I took jobs I was overqualified for because I had enough of being challenged. And without the desire to consume knowledge and excel in any field, I hit a plateau and never rose above the ranks of mediocrity for quite some time.
If I had discarded the ladder and just walked around the typical walls often associated with formal education, I may have enjoyed my school experiences.
Instead of an unhealthy obsession with competition and grades, for example, I could have immersed myself with whatever I was learning… just for the sheer joy of it. Passion would have been a much better gateway toward success than defining my self-worth based on where I ended up on the bell curve.
If I was much less serious about school-related matters, I could have made up for some deficits inherent in the education process.
Confronted with teacher-driven instruction at school, I could have investigated related topics at home on my accord.
While besieged by facts within academic walls, I could have thrown myself into projects trying to sharpen my “thinking outside the box” skills.
Instead of a never-ending desire to please the teacher, I could have just tried to meet my own expectations, and do what I thought best, even if that did not mesh with the instructor’s perspective.
Looking at my grades and transcripts, you would think that I wildly succeeded.
But in my estimation, I was only as good as my last A.
And even when the Ivory Tower bell rang for the last time, that last A never felt fulfilling, and did not serve as a springboard for vocational success.
Next Step — Corporate Ladder of Success
There’s always another ladder of success to climb.
So I soared to the top of the academic ladder… from your angle.
But I knew the glow of a high GPA and a distinguished graduate degree would dissipate.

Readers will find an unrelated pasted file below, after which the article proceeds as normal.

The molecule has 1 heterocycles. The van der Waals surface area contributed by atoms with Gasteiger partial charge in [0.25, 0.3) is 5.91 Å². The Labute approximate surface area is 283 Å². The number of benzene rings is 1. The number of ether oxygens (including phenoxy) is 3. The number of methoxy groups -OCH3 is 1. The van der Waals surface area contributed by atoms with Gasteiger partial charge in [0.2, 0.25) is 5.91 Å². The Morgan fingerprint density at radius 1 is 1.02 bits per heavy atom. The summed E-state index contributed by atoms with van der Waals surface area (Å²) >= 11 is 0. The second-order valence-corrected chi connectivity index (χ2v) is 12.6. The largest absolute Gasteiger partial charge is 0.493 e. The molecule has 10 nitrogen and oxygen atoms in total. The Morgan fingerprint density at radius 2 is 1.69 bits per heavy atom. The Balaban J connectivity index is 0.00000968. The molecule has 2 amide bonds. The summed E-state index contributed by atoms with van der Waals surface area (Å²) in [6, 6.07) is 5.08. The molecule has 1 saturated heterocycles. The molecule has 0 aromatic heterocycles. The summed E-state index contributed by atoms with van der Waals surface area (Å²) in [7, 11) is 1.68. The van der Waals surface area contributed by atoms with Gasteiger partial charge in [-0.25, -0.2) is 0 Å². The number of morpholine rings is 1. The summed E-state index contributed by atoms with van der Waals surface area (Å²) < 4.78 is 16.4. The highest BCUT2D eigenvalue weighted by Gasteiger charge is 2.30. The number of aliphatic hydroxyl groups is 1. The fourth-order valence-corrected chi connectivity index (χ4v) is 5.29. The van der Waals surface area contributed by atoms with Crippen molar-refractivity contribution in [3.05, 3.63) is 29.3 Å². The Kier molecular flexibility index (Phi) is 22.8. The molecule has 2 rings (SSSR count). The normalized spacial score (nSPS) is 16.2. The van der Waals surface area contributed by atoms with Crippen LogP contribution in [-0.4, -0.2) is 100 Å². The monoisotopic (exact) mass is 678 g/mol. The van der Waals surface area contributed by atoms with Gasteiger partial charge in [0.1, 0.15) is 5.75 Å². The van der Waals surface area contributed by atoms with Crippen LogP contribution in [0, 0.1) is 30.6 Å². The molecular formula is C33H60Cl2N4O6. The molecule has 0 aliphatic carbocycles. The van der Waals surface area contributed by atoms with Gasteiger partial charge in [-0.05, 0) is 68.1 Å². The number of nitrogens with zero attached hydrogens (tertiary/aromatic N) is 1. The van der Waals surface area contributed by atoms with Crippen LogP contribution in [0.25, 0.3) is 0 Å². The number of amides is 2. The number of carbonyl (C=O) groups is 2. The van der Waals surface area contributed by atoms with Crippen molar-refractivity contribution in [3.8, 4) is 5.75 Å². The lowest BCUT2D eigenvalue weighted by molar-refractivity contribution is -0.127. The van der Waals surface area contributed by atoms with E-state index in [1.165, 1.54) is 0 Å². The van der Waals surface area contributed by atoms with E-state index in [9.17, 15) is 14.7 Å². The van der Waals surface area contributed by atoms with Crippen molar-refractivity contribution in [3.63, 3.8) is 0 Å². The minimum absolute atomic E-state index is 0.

Indeed, the “What have you done lately” world fixates on current job status. Sure, you can ascend and stay at the top of a wall if you’re a former President, CEO, attorney, doctor (fill in any high status job), but you’ll probably get more mileage with people if you’re presently in that job capacity.
Money, power, status, and all the other so-called worthwhile entities in this life depend on career, or so it seems.
It only reinforced this perspective when I took on some menial jobs. I did some market research (glorified telemarketing); I became an administrative assistant at a financial institution (typing, running errands, and making appointments); and I landed another job at a festival (primarily serving others).
I heard the murmurs of “unrealized potential.” I caught wind of criticism and put-downs about my vocational choices. (My mom, however, never wavered with her guiding principle: pursue happiness, above all else, and everything else will fall into place.)
But I felt I needed to grab another ladder of success to elevate my overall position.
I secured a job as an actuarial cost analyst. It seemed to serve as a natural extension to my mathematics degree.
But I felt that the career would provide the accoutrements of success — in prestige and wage.
Although I had no desire to learn recondite tax laws and apply financial theory, I did so for nearly 8 long years.
The occasional, “You must be smart,” helped me to endure a job I loathed. The paycheck also provided the impetus to stay.
I did not feel smart, particularly in my decision to keep a job that engendered tears on a Sunday night.
But climbing a ladder where you’re only supposed to go in one direction does not give you the opportunity to look at other paths.
And the higher you get (I passed several grueling actuarial exams), the more ingrained the rationale becomes to not go back down the ladder.
Look above. This is what you see and feel when you get to the top of the wrong wall.